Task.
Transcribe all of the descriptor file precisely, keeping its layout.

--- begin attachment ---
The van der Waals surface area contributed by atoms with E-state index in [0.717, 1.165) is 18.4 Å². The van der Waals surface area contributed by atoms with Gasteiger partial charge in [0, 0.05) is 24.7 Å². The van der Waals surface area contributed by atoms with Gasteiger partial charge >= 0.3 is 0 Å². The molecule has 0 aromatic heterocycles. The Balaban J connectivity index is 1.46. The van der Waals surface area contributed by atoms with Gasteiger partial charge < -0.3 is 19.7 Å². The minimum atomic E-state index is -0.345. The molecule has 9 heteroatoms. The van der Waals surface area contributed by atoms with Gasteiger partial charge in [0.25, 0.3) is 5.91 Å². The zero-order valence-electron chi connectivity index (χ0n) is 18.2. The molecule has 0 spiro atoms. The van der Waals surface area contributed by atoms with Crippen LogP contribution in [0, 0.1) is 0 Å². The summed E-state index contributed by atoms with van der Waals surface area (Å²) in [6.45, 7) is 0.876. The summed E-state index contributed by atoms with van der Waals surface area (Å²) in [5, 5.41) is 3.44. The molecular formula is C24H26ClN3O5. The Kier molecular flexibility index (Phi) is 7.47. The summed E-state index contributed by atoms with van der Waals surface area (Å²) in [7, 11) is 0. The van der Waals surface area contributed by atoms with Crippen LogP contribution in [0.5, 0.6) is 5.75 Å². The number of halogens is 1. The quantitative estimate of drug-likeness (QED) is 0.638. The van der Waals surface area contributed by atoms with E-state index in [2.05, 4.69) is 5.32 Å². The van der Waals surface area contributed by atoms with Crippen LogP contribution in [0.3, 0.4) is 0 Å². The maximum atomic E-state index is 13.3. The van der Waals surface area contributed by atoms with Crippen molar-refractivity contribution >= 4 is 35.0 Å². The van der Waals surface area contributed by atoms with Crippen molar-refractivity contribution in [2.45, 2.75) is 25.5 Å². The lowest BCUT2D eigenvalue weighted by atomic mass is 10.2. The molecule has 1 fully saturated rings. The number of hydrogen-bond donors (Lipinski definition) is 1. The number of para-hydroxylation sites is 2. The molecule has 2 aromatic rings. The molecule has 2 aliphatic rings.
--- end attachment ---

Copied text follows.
The van der Waals surface area contributed by atoms with E-state index in [0.717, 1.165) is 18.4 Å². The van der Waals surface area contributed by atoms with Gasteiger partial charge in [0, 0.05) is 24.7 Å². The van der Waals surface area contributed by atoms with Gasteiger partial charge >= 0.3 is 0 Å². The molecule has 0 aromatic heterocycles. The Balaban J connectivity index is 1.46. The van der Waals surface area contributed by atoms with Gasteiger partial charge < -0.3 is 19.7 Å². The minimum atomic E-state index is -0.345. The molecule has 9 heteroatoms. The van der Waals surface area contributed by atoms with Gasteiger partial charge in [0.25, 0.3) is 5.91 Å². The zero-order valence-electron chi connectivity index (χ0n) is 18.2. The molecule has 0 spiro atoms. The van der Waals surface area contributed by atoms with Crippen LogP contribution in [0, 0.1) is 0 Å². The summed E-state index contributed by atoms with van der Waals surface area (Å²) in [6.45, 7) is 0.876. The summed E-state index contributed by atoms with van der Waals surface area (Å²) in [5, 5.41) is 3.44. The molecular formula is C24H26ClN3O5. The Kier molecular flexibility index (Phi) is 7.47. The summed E-state index contributed by atoms with van der Waals surface area (Å²) in [7, 11) is 0. The van der Waals surface area contributed by atoms with Crippen LogP contribution in [0.5, 0.6) is 5.75 Å². The number of halogens is 1. The quantitative estimate of drug-likeness (QED) is 0.638. The van der Waals surface area contributed by atoms with E-state index in [2.05, 4.69) is 5.32 Å². The van der Waals surface area contributed by atoms with Crippen LogP contribution in [0.3, 0.4) is 0 Å². The maximum atomic E-state index is 13.3. The van der Waals surface area contributed by atoms with Crippen molar-refractivity contribution >= 4 is 35.0 Å². The van der Waals surface area contributed by atoms with Crippen molar-refractivity contribution in [2.45, 2.75) is 25.5 Å². The lowest BCUT2D eigenvalue weighted by atomic mass is 10.2. The molecule has 1 fully saturated rings. The number of hydrogen-bond donors (Lipinski definition) is 1. The number of para-hydroxylation sites is 2. The molecule has 2 aromatic rings. The molecule has 2 aliphatic rings.